When I have clients who aren’t dedicated to a particular cause or organization but have a desire to give back in a significant way, I begin by discussing with them the various considerations of finding the right fit in a charity. The considerations may not be the same for every major donor, but from my own experience and hearing about the experiences of other major donors, I have identified a few universal concepts/questions that help donors decide where to give. These questions, along with additional research, can help donors find a charity that fits their needs.
Are there causes I feel passionate about?
Any personal interests would be a great place to start when searching for a charity to support. Perhaps you had a friend, family member, or family member of an employee, affected by a disease, or you have an interest in the education of underprivileged children. Chances are there will be an organization doing work in many of the areas you might be interested in. You may even know someone on their board of directors.
This is a question many donors ask because they want their donation to have an impact on the end user. While there is a need for using fundraising dollars for staffing, marketing, events and other categories of running an organization, a balance must be struck between these necessary expenses and actually helping those you say you help.
Will the organization evidence their impact, growth, what they do, and where the money is being used?
This question goes back to the end user. Major donors want a transparent view of how organizations they donate to are using the money and what type of impact is being made by the efforts of the organization.
When charities have more than one mission, how can I make sure my donation is used in the area I choose?
This question comes into play for organizations that do more than one specific thing. Think of the American Red Cross, or any other organization that may receive more donations around the time of a disaster. Donors might want their gifts to be used for a specific purpose, but the organization might budget the money to other areas of need. Speaking with someone from the organization can give you clarity on if you can earmark your donation for a specific purpose and how to do so.
Can I be involved with the organization beyond donating money?
If your interests lie in both monetary donations and volunteering, this could help you narrow your search for an organization. Consider the location helped by the charity and whether or not it would be accessible for you to help. You can also look into training or education needed to serve as a volunteer and programs available to get you involved as a donor.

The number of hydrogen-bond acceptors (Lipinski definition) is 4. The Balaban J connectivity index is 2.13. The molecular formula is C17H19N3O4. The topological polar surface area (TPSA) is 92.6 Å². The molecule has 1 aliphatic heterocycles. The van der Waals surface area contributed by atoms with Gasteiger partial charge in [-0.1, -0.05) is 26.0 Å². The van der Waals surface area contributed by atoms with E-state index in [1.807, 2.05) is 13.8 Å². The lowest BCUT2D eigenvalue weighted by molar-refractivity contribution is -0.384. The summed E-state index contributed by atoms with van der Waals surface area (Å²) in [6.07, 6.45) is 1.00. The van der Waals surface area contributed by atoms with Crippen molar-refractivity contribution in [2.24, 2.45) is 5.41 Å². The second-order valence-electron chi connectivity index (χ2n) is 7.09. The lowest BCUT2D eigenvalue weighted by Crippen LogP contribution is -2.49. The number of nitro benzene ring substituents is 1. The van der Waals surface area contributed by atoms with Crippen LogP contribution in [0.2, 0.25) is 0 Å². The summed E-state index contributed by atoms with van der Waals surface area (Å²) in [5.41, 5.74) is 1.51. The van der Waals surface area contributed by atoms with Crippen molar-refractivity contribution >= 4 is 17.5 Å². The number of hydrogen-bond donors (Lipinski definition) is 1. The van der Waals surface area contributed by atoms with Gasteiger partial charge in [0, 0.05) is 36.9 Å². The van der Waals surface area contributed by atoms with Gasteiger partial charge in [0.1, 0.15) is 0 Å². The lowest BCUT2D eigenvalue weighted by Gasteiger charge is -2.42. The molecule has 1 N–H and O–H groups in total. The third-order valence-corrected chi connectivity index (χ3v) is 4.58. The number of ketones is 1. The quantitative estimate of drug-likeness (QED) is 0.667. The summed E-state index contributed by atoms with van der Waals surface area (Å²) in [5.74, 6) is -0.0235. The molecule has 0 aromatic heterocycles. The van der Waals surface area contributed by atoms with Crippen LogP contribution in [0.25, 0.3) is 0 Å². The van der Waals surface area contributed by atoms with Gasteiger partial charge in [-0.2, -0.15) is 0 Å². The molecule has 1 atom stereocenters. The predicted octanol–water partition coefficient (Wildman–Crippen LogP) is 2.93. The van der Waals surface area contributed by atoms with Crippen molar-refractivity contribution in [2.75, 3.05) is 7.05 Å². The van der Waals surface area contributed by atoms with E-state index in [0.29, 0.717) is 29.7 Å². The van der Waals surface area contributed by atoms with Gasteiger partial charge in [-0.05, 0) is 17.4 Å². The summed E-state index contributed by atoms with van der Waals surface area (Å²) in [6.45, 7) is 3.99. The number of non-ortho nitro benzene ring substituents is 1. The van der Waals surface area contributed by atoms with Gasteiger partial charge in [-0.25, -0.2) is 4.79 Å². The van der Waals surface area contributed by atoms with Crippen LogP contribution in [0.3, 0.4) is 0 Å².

Does this charity make sense for my company?
Many major donors also operate businesses. Considering the mission of the charity against the mission and values of your own business could be beneficial. Teaming up with an organization who shares your business ideals could be a natural tie in for major donors.
Once a funder has started developing a list of organizations she is interested in supporting, it’s time to start the background research. One place to start is the Social Impact 100 Index (S&I 100). The index has a terrific purpose; to help viewers easily see a comparison of top-performing U.S. nonprofit organizations who are evidencing their impact. The S&I 100 is focused on large organizations, so smaller and local causes may not be represented, even though they are doing great things. The index is a great starting point for viewing examples of how large charities are working, and sometimes sparks interest for a donor in a certain kind of cause. That interest turns into further exploration with other organizations.
There are other places to look for information about charities and their practices, such as the American Institute of Philanthropy and the Chronicle of Philanthropy (check out their annual Philanthropy 400 list). Also, donor advised funds often utilize resources from local “community foundations” when they consider where to distribute money. Community foundations often provide helpful information about local worthy organizations.
All of these are great resources, but major donors in search of the right fit don’t just consider one source of information when researching a charity. A prospective funder will consider different viewpoints for how the charity operations are performed and ask questions to clarify understanding or become comfortable with an unusual approach.
I ask myself many of the questions mentioned above before I get started supporting a new organization so that I have a great understanding of the organizations I support. If you are running a charitable organization, make sure you understand the steps major donors go through to find the organizations they support. If you’re not listed in places they might search, get listed.
Find out how people are talking about your organization to find out if the cause is viewed. If you discover you need to do some public perception damage control, consider how to publicly address any negative points. Let your potential donors see what you are doing and how their donations will make a difference.
Transparency in your organization is key and that is what major donors demand.